The California Department of Motor Vehicles (DMV) has announced new regulations that will allow the testing and public use of autonomous vehicles (AV) on the state’s roads without a human driver required to be on board.
The Office of Administrative Law has now approved a second set of regulations governing the use of AVs on California roads that establishes rules for testing autonomous technology without a driver, and how manufacturers can allow the public to use self-driving cars. Prior to these new rules, AVs could only be tested in California with an approved driver on board and able to take control of the vehicle at any time. The regulations become effective on April 2, and the DMV can begin issuing new permits on that date. Under state law, the DMV is required to adopt regulations that cover both the testing and deployment of AVs, and the previous rules that required a driver to be behind the steering wheel took effect in September 2014. To date, 50 manufacturers and technology developers have a permit to test AVs in the state with a driver present. Manufacturers can continue to apply for a test permit with a driver.
Under the new regulations, vehicle manufacturers must obtain a driverless testing and/or a deployment permit from the DMV and comply with its requirements, if they wish to either test an AV without a driver, or allow the public to use their autonomous technology. The new ‘Requirements for Driverless Testing’ include:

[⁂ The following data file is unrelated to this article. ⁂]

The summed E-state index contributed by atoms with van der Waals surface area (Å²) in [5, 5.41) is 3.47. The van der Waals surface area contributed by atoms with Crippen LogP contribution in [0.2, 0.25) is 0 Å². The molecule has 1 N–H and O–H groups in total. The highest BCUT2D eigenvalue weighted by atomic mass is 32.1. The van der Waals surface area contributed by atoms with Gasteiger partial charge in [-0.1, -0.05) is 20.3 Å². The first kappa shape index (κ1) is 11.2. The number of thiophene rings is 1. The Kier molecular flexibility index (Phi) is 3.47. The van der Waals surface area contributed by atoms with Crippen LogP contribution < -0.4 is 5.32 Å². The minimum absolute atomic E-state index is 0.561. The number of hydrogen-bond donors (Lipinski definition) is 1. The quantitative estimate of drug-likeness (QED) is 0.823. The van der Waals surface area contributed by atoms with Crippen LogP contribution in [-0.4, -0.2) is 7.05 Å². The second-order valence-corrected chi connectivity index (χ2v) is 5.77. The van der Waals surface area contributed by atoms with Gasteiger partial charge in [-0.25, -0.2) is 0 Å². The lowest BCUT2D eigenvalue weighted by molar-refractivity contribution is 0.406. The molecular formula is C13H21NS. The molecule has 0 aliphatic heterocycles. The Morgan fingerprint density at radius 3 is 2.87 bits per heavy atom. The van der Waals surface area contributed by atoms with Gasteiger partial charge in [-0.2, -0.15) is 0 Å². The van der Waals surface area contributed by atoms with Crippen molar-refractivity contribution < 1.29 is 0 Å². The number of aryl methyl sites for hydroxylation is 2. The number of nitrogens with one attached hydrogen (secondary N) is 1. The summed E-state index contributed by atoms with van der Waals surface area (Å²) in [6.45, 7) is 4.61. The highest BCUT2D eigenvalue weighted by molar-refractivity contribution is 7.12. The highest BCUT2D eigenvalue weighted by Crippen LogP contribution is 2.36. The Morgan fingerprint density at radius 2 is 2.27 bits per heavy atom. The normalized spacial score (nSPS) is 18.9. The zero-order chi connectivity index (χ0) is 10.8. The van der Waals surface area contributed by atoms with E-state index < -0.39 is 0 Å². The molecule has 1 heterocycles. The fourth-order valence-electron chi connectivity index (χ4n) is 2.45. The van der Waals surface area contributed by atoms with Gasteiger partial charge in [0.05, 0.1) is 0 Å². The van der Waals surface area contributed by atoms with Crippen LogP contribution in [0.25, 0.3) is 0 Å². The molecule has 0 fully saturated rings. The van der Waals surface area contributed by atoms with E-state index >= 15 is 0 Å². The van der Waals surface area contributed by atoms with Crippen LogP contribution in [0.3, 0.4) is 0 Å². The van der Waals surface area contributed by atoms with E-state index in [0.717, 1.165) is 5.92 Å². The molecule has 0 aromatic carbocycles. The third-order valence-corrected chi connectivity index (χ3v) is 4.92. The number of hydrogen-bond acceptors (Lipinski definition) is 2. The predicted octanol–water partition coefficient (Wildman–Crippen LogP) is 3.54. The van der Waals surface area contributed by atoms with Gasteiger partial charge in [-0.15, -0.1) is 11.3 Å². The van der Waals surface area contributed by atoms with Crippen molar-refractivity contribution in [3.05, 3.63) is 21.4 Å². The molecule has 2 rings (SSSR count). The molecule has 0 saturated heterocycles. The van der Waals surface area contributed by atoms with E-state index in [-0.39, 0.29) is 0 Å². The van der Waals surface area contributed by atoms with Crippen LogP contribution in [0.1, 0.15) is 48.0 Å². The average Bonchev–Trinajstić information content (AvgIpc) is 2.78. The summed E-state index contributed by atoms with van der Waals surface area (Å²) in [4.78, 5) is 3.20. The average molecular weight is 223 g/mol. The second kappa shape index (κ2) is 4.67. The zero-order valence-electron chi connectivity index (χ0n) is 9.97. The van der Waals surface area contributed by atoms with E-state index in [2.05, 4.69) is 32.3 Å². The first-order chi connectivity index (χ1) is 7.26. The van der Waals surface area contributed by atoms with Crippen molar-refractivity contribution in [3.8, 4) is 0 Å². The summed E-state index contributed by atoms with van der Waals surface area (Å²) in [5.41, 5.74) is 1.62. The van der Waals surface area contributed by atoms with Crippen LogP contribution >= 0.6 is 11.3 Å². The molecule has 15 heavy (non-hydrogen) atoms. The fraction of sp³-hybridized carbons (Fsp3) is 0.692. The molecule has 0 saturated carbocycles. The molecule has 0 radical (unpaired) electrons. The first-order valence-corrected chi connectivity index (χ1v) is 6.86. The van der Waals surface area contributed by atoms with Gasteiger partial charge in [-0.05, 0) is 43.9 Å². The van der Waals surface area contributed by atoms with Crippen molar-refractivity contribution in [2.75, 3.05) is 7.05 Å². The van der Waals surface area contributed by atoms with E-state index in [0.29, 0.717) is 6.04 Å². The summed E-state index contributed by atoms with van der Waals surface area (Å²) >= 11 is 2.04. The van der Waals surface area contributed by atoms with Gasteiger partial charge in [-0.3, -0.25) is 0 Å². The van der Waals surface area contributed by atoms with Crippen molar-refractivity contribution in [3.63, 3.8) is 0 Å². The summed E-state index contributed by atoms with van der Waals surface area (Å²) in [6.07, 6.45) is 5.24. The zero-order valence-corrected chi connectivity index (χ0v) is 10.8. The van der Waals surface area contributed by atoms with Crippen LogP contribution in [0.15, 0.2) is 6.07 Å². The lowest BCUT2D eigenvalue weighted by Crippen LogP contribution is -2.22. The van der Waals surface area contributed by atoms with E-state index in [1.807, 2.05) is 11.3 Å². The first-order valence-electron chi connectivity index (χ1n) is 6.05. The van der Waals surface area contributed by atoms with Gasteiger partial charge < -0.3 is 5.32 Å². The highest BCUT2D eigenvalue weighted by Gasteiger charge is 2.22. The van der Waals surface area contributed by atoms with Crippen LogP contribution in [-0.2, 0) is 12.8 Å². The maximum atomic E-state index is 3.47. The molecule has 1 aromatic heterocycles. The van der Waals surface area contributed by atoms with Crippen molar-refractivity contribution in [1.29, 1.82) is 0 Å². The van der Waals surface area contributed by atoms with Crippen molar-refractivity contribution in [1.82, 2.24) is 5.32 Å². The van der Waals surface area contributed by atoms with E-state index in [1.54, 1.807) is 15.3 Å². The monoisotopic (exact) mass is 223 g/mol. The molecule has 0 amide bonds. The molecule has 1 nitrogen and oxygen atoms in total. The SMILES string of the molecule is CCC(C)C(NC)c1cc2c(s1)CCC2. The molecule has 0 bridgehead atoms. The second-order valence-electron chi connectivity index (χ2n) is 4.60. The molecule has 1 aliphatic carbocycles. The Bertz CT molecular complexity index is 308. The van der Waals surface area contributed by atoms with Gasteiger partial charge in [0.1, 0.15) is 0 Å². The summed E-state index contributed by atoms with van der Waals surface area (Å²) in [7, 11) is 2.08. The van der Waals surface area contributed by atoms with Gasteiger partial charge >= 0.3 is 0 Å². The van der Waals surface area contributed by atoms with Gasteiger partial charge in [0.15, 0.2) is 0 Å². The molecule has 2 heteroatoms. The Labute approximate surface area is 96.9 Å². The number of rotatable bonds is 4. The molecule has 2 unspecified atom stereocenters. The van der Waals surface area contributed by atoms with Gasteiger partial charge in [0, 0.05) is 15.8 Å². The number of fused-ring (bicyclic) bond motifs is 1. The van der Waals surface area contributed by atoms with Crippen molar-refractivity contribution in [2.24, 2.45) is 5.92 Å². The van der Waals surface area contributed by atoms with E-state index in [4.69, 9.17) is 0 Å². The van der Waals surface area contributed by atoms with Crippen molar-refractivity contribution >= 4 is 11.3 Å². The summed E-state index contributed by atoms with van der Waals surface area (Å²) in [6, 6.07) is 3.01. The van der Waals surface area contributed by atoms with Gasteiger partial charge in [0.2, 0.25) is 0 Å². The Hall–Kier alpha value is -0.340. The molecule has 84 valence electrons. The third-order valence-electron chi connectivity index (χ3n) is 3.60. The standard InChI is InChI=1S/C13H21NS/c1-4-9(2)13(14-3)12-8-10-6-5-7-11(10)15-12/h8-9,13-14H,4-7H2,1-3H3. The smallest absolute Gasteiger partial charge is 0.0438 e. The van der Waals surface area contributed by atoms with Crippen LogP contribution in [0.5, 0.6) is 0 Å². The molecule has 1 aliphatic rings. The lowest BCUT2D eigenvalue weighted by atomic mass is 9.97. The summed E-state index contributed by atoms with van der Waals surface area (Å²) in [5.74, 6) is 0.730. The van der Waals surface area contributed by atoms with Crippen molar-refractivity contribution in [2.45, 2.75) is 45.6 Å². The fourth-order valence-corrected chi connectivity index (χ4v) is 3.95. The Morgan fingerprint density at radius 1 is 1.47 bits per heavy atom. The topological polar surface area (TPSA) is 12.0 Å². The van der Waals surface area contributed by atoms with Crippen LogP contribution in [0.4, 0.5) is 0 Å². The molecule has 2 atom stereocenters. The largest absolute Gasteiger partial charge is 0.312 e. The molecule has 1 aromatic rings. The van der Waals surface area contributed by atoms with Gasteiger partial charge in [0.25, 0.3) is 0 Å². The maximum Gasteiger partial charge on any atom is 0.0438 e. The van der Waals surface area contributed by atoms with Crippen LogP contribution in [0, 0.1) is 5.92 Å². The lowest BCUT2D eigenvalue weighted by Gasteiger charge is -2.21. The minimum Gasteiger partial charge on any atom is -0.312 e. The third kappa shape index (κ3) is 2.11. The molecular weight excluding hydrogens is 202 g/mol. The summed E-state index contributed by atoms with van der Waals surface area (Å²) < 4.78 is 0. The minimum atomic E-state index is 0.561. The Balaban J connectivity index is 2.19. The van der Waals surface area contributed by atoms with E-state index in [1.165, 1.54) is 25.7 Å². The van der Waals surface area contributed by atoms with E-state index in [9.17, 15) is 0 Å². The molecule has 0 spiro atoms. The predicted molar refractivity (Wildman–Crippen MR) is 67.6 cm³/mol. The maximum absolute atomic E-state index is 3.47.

Certify that the autonomous test vehicle complies with requirements that include a communication link between the vehicle and remote operator, and a process to communicate between the vehicle and law enforcement;
Certify that the autonomous test vehicle is capable of operating without the presence of a driver and meets the Society of Automotive Engineers definitions of a Level 4 or Level 5 AV;
Certify that each operator for remote operations has completed training;
Certify that the vehicle meets current industry standards to defend against, detect and respond to cyberattacks, unauthorized intrusions or false vehicle control commands.
The new regulations do not include testing and deployment of autonomous trucks and other commercial vehicles. The DMV will be collaborating with the California Highway Patrol to begin exploring the unique safety and regulatory considerations associated with these vehicles.
“This is a major step forward for autonomous technology in California,” said DMV director Jean Shiomoto. “Safety is our top concern and we are ready to begin working with manufacturers that are prepared to test fully driverless vehicles in California.”